The bill raises taxes on working class Americans. The bill spends billions more of your taxpayer dollars, as government spending fuels the inflation that is driving up the cost of practically everything you buy. And Senator Jon Tester (D-MT) just voted over the weekend to put the bill across the finish line.

Montana Republican Party Chairman Don "K" slammed Tester for the vote Sunday afternoon:

Don K: Not only did Jon vote to pass their massive tax and spend climate bill which sticks Montana taxpayers with the price tag, he also voted against every effort to make the bill better for Montana families including supporting Montana energy development, securing the southern border and ensuring the IRS doesn't bully small businesses. What's worse – Jon continues to lie about how the bill will hurt Montanans – he must be held accountable.

The Montana GOP also criticized Tester for not leveraging the spending bill to deliver the Keystone XL pipeline for Montana. West Virginia Senator Joe Manchin (D-WV) scored a pipeline deal for his state as leverage for caving on the legislation.

As Fox Business reported last week, the bill increases taxes on working class Americans:

The Inflation Reduction Act — unveiled Wednesday by Sen. Joe Manchin, D-W.Va., and endorsed by Biden — would increase tax revenue by $16.7 billion from Americans earning less than $200,000 a year, according to a nonpartisan analysis from the Joint Committee on Taxation (JCT) published Friday. Nearly every tax bracket would pay more in taxes with those making below $10,000 per year seeing the largest uptick, the analysis showed.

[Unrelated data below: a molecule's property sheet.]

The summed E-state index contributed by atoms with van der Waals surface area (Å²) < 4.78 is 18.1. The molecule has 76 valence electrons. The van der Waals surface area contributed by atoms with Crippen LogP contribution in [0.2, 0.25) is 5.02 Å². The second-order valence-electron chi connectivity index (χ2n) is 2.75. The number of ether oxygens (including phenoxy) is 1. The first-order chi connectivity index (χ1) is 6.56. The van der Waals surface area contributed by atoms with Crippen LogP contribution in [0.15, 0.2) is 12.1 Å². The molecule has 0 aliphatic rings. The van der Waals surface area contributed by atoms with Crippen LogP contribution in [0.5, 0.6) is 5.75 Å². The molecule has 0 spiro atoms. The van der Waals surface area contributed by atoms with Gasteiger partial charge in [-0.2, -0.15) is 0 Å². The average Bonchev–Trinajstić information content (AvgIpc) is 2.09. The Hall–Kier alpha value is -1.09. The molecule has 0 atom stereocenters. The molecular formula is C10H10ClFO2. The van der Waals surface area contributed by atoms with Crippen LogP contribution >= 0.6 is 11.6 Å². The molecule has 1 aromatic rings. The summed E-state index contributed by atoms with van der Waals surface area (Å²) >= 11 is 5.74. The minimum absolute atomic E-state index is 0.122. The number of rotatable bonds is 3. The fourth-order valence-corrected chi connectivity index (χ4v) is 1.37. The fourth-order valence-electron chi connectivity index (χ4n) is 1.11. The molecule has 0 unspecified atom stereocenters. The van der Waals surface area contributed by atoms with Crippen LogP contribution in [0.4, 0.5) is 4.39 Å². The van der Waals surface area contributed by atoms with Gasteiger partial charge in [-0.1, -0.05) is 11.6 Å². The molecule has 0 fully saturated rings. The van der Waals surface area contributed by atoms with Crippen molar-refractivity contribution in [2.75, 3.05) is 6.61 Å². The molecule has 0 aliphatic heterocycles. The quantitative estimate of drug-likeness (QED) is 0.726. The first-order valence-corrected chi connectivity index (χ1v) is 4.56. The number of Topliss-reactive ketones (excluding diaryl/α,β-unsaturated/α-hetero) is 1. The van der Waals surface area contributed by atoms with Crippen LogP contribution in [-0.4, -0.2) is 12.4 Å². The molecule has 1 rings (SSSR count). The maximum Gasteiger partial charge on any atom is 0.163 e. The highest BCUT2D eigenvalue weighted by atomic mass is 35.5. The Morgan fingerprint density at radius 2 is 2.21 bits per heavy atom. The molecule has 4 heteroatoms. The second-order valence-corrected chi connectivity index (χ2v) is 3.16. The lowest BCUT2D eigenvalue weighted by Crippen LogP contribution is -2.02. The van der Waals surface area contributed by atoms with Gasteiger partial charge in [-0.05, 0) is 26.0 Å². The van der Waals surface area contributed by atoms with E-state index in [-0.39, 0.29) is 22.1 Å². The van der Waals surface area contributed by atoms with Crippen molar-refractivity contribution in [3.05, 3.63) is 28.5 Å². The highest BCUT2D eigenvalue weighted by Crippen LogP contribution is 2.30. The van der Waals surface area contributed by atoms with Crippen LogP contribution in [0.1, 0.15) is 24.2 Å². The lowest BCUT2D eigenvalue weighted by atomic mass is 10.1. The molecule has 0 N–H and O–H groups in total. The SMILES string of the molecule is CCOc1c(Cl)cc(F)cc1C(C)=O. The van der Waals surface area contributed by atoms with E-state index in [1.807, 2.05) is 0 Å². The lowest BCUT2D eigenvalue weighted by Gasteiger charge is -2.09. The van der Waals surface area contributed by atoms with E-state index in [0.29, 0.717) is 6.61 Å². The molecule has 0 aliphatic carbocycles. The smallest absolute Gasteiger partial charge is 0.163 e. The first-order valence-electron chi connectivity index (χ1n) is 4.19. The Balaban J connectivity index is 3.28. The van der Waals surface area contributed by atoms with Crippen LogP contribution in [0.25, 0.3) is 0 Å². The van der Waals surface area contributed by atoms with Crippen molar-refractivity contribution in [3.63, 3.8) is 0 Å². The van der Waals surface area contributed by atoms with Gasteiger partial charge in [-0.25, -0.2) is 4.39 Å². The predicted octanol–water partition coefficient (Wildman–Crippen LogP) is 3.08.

Last week, I also had the opportunity to speak with Preston Brashers, a tax policy expert for The Heritage Foundation. He noted:

While these low-income taxpayers account for only about 5% of total income in the economy, they would ultimately bear about 8% of the new tax collections. And of course, they are the least able to afford it.

Despite multiple reports showing the bill will drive up inflation even further, Senator Tester praised what the Democrats are calling the "Inflation Reduction Act:"

LOOK: See how much gasoline cost the year you started driving

To find out more about how has the price of gas changed throughout the years, Stacker ran the numbers on the cost of a gallon of gasoline for each of the last 84 years. Using data from the Bureau of Labor Statistics (released in April 2020), we analyzed the average price for a gallon of unleaded regular gasoline from 1976 to 2020 along with the Consumer Price Index (CPI) for unleaded regular gasoline from 1937 to 1976, including the absolute and inflation-adjusted prices for each year.

Read on to explore the cost of gas over time and rediscover just how much a gallon was when you first started driving.



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